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Therese Iknoian December 28, 2011 TWEET COMMENTS 0

Suffocating Sunscreen

Ask the Coach

I slathered on some sweat-proof, hypo-allergenic, SPF 45 sunblock and felt smothered. What gives?

Illustration by Jeremy Duncan

I slathered on some sweat-proof, hypo-allergenic, SPF 45 sunblock and felt smothered. What gives?

—Tom Paul Geha, Los Angeles, CA

We consulted a few experts, and found that avoiding sunscreen isn't the answer (sunburns can elevate body temperature, which could put a kink in your summer training success). The solution is choosing the right sunscreen concoction.

Basically, sunscreen is made of organic or inorganic compounds combined with a carrier, such as oils and water, and hocus-pocused into a potion that, when applied, creates a film on your skin. The film blocks the sun's searing rays, but it also covers up sweat glands and follicles. If the film is too dense or thick, you can't sweat effectively (or cool yourself with the evaporation), creating that smothered sensation.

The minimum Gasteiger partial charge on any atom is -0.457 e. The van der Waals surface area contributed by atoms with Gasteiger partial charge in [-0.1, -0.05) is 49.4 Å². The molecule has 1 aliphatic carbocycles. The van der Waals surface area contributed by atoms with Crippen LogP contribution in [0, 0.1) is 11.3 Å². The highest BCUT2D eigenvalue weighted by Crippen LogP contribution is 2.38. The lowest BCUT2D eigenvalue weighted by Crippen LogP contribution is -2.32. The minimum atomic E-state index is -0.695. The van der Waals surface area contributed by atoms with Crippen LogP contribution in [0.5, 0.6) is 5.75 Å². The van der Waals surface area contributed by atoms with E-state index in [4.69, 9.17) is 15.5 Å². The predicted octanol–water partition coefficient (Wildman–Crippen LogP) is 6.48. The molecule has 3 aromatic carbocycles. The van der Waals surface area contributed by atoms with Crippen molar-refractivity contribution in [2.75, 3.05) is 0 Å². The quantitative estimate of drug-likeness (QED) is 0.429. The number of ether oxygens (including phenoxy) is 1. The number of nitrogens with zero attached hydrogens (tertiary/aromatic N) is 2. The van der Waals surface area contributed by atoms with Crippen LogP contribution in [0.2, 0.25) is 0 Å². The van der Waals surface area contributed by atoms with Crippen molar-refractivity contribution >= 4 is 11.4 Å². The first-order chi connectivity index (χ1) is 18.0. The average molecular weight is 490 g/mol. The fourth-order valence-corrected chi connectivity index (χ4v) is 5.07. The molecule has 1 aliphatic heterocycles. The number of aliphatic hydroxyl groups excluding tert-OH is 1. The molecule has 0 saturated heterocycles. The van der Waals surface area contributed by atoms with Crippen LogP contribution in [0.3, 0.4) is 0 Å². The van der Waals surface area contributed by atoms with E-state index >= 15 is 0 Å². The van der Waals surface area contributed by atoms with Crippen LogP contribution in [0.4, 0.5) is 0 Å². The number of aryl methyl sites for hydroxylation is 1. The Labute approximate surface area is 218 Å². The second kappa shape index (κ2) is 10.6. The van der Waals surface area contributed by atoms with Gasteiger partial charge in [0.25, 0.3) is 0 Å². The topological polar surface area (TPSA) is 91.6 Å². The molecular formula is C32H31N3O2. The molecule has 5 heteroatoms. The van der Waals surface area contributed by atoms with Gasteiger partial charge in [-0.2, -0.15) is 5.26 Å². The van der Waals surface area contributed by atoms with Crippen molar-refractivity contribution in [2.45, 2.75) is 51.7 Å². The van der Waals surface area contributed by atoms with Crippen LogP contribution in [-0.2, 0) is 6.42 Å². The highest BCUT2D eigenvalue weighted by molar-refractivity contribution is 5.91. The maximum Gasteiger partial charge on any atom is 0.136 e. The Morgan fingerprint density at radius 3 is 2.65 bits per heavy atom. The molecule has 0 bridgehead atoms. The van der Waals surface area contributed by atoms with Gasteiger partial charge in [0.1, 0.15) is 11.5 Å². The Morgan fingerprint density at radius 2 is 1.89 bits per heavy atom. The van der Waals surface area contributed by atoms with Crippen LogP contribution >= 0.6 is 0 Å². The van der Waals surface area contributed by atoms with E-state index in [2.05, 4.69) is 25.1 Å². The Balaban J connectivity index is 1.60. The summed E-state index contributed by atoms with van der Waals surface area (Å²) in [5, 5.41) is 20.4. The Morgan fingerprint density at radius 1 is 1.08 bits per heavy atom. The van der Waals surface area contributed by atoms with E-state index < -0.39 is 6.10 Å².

"You're really feeling the reduced ability to sweat," says Steven Johnson, president of the sunscreen producer Sol Sunguard. Johnson says to avoid heavy, thick sunscreens, such as ones made with a lot of petrolatum, heavy waxes (e.g. beeswax) or tropical oils (e.g. coconut oil). Also, avoid sprays that have acrylic adhesives, a.k.a. acrylates, since they are too glue-like for activity, albeit great for lying around on a beach.

Johnson advises a sweat- or waterproof sunscreen, so you stay protected longer. The trick is picking one that is lightweight enough that you don't feel smothered. Sample a dab in the store for feel and smell, then trail test it. Apply sunscreen 30 minutes before a run so it "sets up" on the skin and improves sweat's ability to permeate.

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